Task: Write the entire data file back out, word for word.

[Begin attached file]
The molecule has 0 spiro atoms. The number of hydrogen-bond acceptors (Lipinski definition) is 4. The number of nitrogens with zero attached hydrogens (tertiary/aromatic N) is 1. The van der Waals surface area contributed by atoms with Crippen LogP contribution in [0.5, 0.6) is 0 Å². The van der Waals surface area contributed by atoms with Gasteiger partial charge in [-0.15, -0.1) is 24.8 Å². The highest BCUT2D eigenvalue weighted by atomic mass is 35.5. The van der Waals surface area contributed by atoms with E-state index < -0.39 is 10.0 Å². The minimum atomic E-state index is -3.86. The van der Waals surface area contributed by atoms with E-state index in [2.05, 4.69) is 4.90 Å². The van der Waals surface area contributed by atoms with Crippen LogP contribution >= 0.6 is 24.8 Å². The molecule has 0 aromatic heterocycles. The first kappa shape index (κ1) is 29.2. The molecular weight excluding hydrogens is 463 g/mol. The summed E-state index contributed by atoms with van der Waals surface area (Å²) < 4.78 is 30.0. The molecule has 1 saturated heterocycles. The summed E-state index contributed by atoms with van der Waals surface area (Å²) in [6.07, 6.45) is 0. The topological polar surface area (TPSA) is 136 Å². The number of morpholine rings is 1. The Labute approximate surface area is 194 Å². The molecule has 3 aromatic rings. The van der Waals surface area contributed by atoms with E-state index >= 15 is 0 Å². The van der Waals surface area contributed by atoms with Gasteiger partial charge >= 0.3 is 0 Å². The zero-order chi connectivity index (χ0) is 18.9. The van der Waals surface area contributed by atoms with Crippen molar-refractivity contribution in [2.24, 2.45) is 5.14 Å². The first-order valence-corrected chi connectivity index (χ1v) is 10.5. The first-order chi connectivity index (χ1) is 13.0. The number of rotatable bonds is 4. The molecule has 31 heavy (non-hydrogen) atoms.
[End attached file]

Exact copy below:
The molecule has 0 spiro atoms. The number of hydrogen-bond acceptors (Lipinski definition) is 4. The number of nitrogens with zero attached hydrogens (tertiary/aromatic N) is 1. The van der Waals surface area contributed by atoms with Crippen LogP contribution in [0.5, 0.6) is 0 Å². The van der Waals surface area contributed by atoms with Gasteiger partial charge in [-0.15, -0.1) is 24.8 Å². The highest BCUT2D eigenvalue weighted by atomic mass is 35.5. The van der Waals surface area contributed by atoms with E-state index < -0.39 is 10.0 Å². The minimum atomic E-state index is -3.86. The van der Waals surface area contributed by atoms with E-state index in [2.05, 4.69) is 4.90 Å². The van der Waals surface area contributed by atoms with Crippen LogP contribution >= 0.6 is 24.8 Å². The molecule has 0 aromatic heterocycles. The first kappa shape index (κ1) is 29.2. The molecular weight excluding hydrogens is 463 g/mol. The summed E-state index contributed by atoms with van der Waals surface area (Å²) < 4.78 is 30.0. The molecule has 1 saturated heterocycles. The summed E-state index contributed by atoms with van der Waals surface area (Å²) in [6.07, 6.45) is 0. The topological polar surface area (TPSA) is 136 Å². The number of morpholine rings is 1. The Labute approximate surface area is 194 Å². The molecule has 3 aromatic rings. The van der Waals surface area contributed by atoms with E-state index >= 15 is 0 Å². The van der Waals surface area contributed by atoms with Gasteiger partial charge >= 0.3 is 0 Å². The zero-order chi connectivity index (χ0) is 18.9. The van der Waals surface area contributed by atoms with Crippen molar-refractivity contribution in [2.24, 2.45) is 5.14 Å². The first-order valence-corrected chi connectivity index (χ1v) is 10.5. The first-order chi connectivity index (χ1) is 13.0. The number of rotatable bonds is 4. The molecule has 31 heavy (non-hydrogen) atoms.